On Monday, prosecutors began presenting their case in court, alleging that Mr. Hu hid his China collaborations from the U.S. government while also receiving National Aeronautics and Space Administration grants for his work in Tennessee.
The trial in Knoxville is the first after a slew of arrests of researchers and years of rising concerns among U.S. authorities that American taxpayers are unwittingly funding Chinese scientific development and boosting China’s drive for global pre-eminence.
Mr. Hu faces charges of wire fraud and making false statements related to his work in China.
The Justice Department has charged around a dozen academics in the past two years with concealing China work while receiving U.S. government grants.
There he supervised a lab and graduate students, worked on projects sponsored by the Chinese government, and applied for a dozen patents, according to the indictment, a review of the Beijing university’s website and the websites of other schools in China that described guest lectures by Mr. Hu, and patent applications in China.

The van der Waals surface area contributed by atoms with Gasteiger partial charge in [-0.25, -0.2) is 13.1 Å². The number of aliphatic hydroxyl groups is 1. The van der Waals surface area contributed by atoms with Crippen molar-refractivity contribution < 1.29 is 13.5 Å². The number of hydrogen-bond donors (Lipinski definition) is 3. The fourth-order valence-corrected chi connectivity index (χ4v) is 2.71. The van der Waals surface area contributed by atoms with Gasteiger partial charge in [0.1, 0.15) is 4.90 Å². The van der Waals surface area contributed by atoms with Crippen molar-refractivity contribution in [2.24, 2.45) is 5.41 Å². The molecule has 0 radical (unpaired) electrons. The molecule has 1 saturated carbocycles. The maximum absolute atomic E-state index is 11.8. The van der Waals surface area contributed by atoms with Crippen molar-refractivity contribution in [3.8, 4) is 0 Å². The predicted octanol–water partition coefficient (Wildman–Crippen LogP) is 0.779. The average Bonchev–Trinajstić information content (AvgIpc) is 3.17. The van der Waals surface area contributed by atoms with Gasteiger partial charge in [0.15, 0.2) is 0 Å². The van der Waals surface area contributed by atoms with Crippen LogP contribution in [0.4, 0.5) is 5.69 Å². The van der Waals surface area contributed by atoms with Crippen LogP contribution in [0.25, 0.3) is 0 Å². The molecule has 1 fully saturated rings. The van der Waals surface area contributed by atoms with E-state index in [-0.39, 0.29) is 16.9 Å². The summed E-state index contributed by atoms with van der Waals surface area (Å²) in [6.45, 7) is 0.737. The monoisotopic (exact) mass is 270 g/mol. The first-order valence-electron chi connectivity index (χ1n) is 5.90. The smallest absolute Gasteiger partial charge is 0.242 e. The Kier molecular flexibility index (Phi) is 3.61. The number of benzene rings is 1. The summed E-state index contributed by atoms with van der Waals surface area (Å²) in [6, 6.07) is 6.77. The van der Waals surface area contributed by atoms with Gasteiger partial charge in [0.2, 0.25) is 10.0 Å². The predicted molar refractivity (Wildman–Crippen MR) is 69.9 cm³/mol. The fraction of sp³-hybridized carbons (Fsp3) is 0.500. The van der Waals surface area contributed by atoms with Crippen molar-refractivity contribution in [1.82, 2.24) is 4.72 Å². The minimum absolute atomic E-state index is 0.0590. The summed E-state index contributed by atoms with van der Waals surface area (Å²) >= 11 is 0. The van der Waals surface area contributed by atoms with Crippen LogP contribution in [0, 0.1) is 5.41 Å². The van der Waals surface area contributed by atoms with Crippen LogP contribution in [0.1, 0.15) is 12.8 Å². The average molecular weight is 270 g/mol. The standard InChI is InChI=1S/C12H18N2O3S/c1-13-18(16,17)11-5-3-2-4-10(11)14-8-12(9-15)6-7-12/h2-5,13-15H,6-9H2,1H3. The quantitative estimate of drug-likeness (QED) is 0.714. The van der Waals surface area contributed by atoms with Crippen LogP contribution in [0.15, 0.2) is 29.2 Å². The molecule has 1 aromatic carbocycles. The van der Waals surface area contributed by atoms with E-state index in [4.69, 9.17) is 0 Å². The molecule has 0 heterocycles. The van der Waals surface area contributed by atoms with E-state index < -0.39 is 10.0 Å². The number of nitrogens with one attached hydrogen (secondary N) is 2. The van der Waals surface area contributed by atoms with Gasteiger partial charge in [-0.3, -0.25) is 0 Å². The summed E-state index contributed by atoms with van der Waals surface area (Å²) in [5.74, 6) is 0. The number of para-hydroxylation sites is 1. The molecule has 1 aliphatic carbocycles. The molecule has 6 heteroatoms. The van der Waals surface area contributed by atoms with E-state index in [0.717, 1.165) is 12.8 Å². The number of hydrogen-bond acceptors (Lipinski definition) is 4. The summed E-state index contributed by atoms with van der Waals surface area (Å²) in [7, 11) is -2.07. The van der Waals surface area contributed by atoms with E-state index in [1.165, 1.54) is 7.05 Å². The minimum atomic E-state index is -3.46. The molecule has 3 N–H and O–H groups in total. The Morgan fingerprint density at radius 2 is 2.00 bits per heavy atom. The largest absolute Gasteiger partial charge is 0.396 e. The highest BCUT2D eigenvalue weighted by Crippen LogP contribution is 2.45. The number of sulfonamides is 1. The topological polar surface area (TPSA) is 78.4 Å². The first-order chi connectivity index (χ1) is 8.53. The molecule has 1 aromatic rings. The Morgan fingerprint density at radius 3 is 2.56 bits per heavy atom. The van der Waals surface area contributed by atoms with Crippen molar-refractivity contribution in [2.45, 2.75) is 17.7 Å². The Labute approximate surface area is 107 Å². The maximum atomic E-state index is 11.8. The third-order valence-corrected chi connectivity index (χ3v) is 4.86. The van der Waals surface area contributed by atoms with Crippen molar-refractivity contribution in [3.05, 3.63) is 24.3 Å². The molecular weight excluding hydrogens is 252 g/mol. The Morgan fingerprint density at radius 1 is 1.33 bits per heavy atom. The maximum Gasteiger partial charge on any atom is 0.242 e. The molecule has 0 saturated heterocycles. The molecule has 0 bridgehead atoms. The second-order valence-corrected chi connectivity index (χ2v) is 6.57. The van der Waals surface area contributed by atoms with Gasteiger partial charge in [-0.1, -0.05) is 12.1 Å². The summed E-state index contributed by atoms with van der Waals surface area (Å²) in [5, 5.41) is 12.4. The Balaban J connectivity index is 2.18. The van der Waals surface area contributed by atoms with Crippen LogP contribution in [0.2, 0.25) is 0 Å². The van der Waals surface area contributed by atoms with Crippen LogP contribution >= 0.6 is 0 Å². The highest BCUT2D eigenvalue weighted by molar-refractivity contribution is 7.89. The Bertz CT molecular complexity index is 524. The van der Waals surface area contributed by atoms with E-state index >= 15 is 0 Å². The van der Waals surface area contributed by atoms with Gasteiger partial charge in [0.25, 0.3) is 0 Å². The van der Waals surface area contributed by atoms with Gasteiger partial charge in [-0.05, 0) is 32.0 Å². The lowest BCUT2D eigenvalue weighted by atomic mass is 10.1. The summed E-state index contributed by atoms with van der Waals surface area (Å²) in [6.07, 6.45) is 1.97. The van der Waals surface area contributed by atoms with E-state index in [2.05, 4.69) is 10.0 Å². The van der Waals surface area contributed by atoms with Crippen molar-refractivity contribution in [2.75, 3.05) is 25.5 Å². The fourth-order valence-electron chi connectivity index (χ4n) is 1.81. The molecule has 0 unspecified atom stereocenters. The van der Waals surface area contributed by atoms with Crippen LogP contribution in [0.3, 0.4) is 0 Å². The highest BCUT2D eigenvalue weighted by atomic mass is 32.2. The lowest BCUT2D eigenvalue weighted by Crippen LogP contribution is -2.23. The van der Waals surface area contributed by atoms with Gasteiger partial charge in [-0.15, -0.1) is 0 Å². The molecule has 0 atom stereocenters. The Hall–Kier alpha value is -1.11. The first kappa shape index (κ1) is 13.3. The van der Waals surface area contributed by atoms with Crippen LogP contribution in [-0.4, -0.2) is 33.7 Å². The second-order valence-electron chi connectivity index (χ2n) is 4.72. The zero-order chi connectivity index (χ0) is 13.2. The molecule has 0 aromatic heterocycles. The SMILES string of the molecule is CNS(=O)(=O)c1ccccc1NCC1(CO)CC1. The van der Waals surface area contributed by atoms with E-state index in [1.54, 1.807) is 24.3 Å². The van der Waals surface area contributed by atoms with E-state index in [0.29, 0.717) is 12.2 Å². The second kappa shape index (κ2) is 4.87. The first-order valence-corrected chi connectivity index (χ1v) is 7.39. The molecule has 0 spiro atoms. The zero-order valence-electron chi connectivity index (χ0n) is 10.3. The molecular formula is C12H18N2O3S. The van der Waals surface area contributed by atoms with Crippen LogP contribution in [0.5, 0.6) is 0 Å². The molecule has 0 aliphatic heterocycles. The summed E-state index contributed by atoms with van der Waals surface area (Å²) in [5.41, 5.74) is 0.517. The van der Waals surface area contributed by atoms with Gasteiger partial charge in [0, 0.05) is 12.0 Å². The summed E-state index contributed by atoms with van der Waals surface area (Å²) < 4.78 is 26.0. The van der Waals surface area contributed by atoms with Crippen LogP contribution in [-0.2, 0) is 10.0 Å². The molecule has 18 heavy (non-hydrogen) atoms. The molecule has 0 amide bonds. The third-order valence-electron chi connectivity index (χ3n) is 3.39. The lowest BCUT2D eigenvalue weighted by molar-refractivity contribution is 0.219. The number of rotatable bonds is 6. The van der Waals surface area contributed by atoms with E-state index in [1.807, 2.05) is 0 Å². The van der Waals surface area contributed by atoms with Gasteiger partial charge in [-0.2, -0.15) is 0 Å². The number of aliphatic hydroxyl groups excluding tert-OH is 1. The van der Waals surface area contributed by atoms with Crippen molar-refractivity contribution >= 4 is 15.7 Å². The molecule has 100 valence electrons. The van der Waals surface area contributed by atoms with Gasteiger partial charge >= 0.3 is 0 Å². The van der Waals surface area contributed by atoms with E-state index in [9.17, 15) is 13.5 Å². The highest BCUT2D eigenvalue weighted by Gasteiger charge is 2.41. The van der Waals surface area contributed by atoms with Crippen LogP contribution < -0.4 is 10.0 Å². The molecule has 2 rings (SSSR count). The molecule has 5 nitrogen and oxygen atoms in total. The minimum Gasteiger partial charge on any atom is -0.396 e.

On the University of Tennessee annual disclosure forms between 2016 to 2019, Mr. Hu answered “No” to a question of whether he was an employee of any organization other than the university, the indictment alleges, and when he applied for a tenured faculty position, he submitted a résumé that omitted his Beijing affiliation.
The lawyer said University of Tennessee regulations require professors to report only outside employment that was more than 20% of his university work, a threshold he said Mr. Hu’s work in Beijing didn’t meet.